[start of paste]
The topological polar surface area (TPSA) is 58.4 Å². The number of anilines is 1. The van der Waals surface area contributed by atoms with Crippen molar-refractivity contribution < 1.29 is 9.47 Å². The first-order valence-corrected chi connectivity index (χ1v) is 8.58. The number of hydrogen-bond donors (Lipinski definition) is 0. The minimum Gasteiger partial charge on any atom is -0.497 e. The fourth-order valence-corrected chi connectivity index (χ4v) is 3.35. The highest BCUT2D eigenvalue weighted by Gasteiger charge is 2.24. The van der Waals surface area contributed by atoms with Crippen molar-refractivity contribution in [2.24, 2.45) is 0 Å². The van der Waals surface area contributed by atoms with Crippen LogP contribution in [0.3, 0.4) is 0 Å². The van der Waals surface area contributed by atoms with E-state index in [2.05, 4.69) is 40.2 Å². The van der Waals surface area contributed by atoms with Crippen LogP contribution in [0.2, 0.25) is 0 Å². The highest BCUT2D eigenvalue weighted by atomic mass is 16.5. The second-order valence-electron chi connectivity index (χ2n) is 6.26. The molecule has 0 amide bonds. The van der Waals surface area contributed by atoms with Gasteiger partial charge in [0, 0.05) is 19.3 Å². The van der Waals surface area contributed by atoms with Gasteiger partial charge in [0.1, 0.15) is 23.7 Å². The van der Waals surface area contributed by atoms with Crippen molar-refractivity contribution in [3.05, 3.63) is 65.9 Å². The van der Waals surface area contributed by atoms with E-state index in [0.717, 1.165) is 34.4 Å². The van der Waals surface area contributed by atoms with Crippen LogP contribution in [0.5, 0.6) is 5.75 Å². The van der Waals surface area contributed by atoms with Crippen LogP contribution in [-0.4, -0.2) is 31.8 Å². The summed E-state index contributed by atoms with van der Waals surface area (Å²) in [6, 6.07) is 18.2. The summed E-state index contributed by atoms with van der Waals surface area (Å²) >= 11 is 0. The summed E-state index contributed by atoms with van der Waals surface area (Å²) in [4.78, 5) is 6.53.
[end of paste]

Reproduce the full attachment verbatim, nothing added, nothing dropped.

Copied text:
The topological polar surface area (TPSA) is 58.4 Å². The number of anilines is 1. The van der Waals surface area contributed by atoms with Crippen molar-refractivity contribution < 1.29 is 9.47 Å². The first-order valence-corrected chi connectivity index (χ1v) is 8.58. The number of hydrogen-bond donors (Lipinski definition) is 0. The minimum Gasteiger partial charge on any atom is -0.497 e. The fourth-order valence-corrected chi connectivity index (χ4v) is 3.35. The highest BCUT2D eigenvalue weighted by Gasteiger charge is 2.24. The van der Waals surface area contributed by atoms with Crippen molar-refractivity contribution in [2.24, 2.45) is 0 Å². The van der Waals surface area contributed by atoms with Crippen LogP contribution in [0.3, 0.4) is 0 Å². The van der Waals surface area contributed by atoms with E-state index in [2.05, 4.69) is 40.2 Å². The van der Waals surface area contributed by atoms with Crippen LogP contribution in [0.2, 0.25) is 0 Å². The highest BCUT2D eigenvalue weighted by atomic mass is 16.5. The second-order valence-electron chi connectivity index (χ2n) is 6.26. The molecule has 0 amide bonds. The van der Waals surface area contributed by atoms with Gasteiger partial charge in [0, 0.05) is 19.3 Å². The van der Waals surface area contributed by atoms with Gasteiger partial charge in [0.1, 0.15) is 23.7 Å². The van der Waals surface area contributed by atoms with Crippen molar-refractivity contribution in [3.05, 3.63) is 65.9 Å². The van der Waals surface area contributed by atoms with E-state index in [0.717, 1.165) is 34.4 Å². The van der Waals surface area contributed by atoms with Crippen LogP contribution in [0.5, 0.6) is 5.75 Å². The van der Waals surface area contributed by atoms with Crippen LogP contribution in [-0.4, -0.2) is 31.8 Å². The summed E-state index contributed by atoms with van der Waals surface area (Å²) in [6, 6.07) is 18.2. The summed E-state index contributed by atoms with van der Waals surface area (Å²) >= 11 is 0. The summed E-state index contributed by atoms with van der Waals surface area (Å²) in [4.78, 5) is 6.53.